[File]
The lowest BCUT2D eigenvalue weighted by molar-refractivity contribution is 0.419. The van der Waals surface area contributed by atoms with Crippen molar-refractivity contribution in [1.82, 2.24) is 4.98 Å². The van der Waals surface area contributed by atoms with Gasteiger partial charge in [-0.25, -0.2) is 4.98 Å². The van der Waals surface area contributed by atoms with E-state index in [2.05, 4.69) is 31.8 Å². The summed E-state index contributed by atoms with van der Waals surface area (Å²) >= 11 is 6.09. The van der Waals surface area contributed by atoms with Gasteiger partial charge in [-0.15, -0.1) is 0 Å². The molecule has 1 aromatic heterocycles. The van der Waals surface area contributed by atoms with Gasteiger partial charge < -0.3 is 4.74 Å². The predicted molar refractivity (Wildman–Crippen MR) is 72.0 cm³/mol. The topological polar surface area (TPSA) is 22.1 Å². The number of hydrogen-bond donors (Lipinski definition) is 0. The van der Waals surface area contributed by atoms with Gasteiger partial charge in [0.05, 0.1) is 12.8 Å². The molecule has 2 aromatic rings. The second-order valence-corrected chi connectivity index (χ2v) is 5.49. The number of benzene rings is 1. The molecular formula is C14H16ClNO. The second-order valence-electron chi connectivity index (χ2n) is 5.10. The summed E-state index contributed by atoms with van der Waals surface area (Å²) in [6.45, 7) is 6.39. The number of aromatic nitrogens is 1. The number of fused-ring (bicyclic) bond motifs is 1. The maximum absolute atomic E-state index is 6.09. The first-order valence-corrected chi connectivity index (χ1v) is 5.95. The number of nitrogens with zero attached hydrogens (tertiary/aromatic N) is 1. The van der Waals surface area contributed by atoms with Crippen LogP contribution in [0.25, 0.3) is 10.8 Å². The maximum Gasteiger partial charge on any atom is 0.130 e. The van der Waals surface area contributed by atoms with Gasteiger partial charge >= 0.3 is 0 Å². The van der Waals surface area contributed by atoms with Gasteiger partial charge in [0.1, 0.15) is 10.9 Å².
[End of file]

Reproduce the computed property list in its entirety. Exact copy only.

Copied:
The lowest BCUT2D eigenvalue weighted by molar-refractivity contribution is 0.419. The van der Waals surface area contributed by atoms with Crippen molar-refractivity contribution in [1.82, 2.24) is 4.98 Å². The van der Waals surface area contributed by atoms with Gasteiger partial charge in [-0.25, -0.2) is 4.98 Å². The van der Waals surface area contributed by atoms with E-state index in [2.05, 4.69) is 31.8 Å². The summed E-state index contributed by atoms with van der Waals surface area (Å²) >= 11 is 6.09. The van der Waals surface area contributed by atoms with Gasteiger partial charge in [-0.15, -0.1) is 0 Å². The molecule has 1 aromatic heterocycles. The van der Waals surface area contributed by atoms with Gasteiger partial charge < -0.3 is 4.74 Å². The predicted molar refractivity (Wildman–Crippen MR) is 72.0 cm³/mol. The topological polar surface area (TPSA) is 22.1 Å². The number of hydrogen-bond donors (Lipinski definition) is 0. The van der Waals surface area contributed by atoms with Gasteiger partial charge in [0.05, 0.1) is 12.8 Å². The molecule has 2 aromatic rings. The second-order valence-corrected chi connectivity index (χ2v) is 5.49. The number of benzene rings is 1. The molecular formula is C14H16ClNO. The second-order valence-electron chi connectivity index (χ2n) is 5.10. The summed E-state index contributed by atoms with van der Waals surface area (Å²) in [6.45, 7) is 6.39. The number of aromatic nitrogens is 1. The number of fused-ring (bicyclic) bond motifs is 1. The maximum absolute atomic E-state index is 6.09. The first-order valence-corrected chi connectivity index (χ1v) is 5.95. The number of nitrogens with zero attached hydrogens (tertiary/aromatic N) is 1. The van der Waals surface area contributed by atoms with Crippen LogP contribution in [0.25, 0.3) is 10.8 Å². The maximum Gasteiger partial charge on any atom is 0.130 e. The van der Waals surface area contributed by atoms with Gasteiger partial charge >= 0.3 is 0 Å². The van der Waals surface area contributed by atoms with Gasteiger partial charge in [0.1, 0.15) is 10.9 Å².